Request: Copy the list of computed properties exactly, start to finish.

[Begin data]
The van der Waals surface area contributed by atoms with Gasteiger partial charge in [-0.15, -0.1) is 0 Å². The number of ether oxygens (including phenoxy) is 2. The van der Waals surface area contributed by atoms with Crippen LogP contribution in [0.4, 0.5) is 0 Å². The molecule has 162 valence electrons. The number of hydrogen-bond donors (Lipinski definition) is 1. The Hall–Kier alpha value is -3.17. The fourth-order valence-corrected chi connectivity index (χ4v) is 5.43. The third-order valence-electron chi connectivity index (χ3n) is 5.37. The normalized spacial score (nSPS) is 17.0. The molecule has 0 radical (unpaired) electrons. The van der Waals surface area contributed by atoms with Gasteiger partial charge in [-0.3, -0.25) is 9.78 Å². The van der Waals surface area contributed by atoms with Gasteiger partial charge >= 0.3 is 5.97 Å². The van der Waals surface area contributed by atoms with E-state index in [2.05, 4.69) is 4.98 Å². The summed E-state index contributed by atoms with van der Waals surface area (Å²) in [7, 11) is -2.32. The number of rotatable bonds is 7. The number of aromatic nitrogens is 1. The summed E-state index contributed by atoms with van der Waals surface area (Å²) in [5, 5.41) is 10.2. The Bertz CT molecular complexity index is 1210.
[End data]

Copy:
The van der Waals surface area contributed by atoms with Gasteiger partial charge in [-0.15, -0.1) is 0 Å². The number of ether oxygens (including phenoxy) is 2. The van der Waals surface area contributed by atoms with Crippen LogP contribution in [0.4, 0.5) is 0 Å². The molecule has 162 valence electrons. The number of hydrogen-bond donors (Lipinski definition) is 1. The Hall–Kier alpha value is -3.17. The fourth-order valence-corrected chi connectivity index (χ4v) is 5.43. The third-order valence-electron chi connectivity index (χ3n) is 5.37. The normalized spacial score (nSPS) is 17.0. The molecule has 0 radical (unpaired) electrons. The van der Waals surface area contributed by atoms with Gasteiger partial charge in [-0.3, -0.25) is 9.78 Å². The van der Waals surface area contributed by atoms with Gasteiger partial charge >= 0.3 is 5.97 Å². The van der Waals surface area contributed by atoms with E-state index in [2.05, 4.69) is 4.98 Å². The summed E-state index contributed by atoms with van der Waals surface area (Å²) in [7, 11) is -2.32. The number of rotatable bonds is 7. The number of aromatic nitrogens is 1. The summed E-state index contributed by atoms with van der Waals surface area (Å²) in [5, 5.41) is 10.2. The Bertz CT molecular complexity index is 1210.